WASHINGTON – On Monday, U.S. Customs and Border Protection (CBP) issued a policy statement to address the treatment of pregnant, postpartum, breastfeeding and infant detainees following a Government Accountability Office (GAO) report requested by Rep. Grijalva and a critical Department of Homeland Security (DHS) Office of Inspector General (OIG) memo which detailed the inadequate and often dangerous conditions in which pregnant women and infants encountered while in CBP custody.
“I appreciate this renewed effort to address the immense shortcomings from DHS and CBP in implementing policies that are safe, humane and reflective of our values. The Department of Homeland Security and CBP must take additional steps to address the broad deficiencies and should use preexisting reports to issue the strongest guidance possible that not only meet the national standards of care, but establish accountability mechanisms for when these standards are not met,” said Rep. Grijalva. “It is clear we must reconsider the detention of pregnant, postpartum immigrants and infants, and instead focus on providing them safe and appropriate care. I urge the forthcoming implementing guidance to center efforts around placing these individuals in more appropriate community-based alternatives to detention, and encourage the agencies to work with the medical community to develop a comprehensive plan for those pregnant women and infants that come into contact with CBP. We must implement real changes in policy to rebuild our asylum system and welcome people with dignity and compassion. Vague policies that leave room for errors are unacceptable when dealing with this high risk population.”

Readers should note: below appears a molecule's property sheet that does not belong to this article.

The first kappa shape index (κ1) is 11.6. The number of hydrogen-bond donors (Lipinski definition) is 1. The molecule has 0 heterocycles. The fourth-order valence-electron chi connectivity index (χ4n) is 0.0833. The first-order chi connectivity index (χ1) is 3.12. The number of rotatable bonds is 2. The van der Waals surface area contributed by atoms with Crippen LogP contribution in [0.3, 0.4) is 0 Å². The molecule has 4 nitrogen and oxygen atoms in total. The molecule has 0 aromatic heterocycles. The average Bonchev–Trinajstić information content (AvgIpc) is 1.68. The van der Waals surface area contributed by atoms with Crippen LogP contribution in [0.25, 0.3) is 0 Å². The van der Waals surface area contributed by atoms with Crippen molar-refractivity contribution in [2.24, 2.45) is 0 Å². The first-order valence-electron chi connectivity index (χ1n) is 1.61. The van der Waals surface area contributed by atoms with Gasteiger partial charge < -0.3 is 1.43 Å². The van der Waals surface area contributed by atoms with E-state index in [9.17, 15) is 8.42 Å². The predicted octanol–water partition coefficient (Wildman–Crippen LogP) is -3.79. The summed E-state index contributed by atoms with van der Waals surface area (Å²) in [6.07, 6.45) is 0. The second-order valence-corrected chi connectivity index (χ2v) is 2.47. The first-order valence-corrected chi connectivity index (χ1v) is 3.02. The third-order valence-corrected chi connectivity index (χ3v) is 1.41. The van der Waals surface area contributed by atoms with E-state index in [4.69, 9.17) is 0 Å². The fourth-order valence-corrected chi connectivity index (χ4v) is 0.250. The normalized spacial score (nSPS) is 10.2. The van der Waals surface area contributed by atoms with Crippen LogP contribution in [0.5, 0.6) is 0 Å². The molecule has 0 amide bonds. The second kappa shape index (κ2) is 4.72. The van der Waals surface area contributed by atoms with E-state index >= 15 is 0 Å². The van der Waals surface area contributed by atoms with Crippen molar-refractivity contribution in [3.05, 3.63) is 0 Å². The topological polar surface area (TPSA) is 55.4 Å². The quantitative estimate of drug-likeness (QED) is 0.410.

The internal CBP policy statement on Pregnant, Postpartum, Nursing Individuals, and Infants in Custody can be found here.
Prior to the OIG Report, Rep. Raúl M. Grijalva requested a GAO report in November 2017 to address the treatment of pregnant women in prisons and detention facilities. His original letter was joined by 30 Members of Congress. The GAO report issued in 2020 found that detentions of non-criminal pregnant women accounted for between 91 to 97 percent of the total detentions and that many detention facilities lacked the full spectrum of care that pregnant women require. Since the initial request for an investigation, incidences of abuse and mistreatment of detained pregnant women have persisted, with numerous reports detailing the mishandlings by United States Marshall Services (USMS).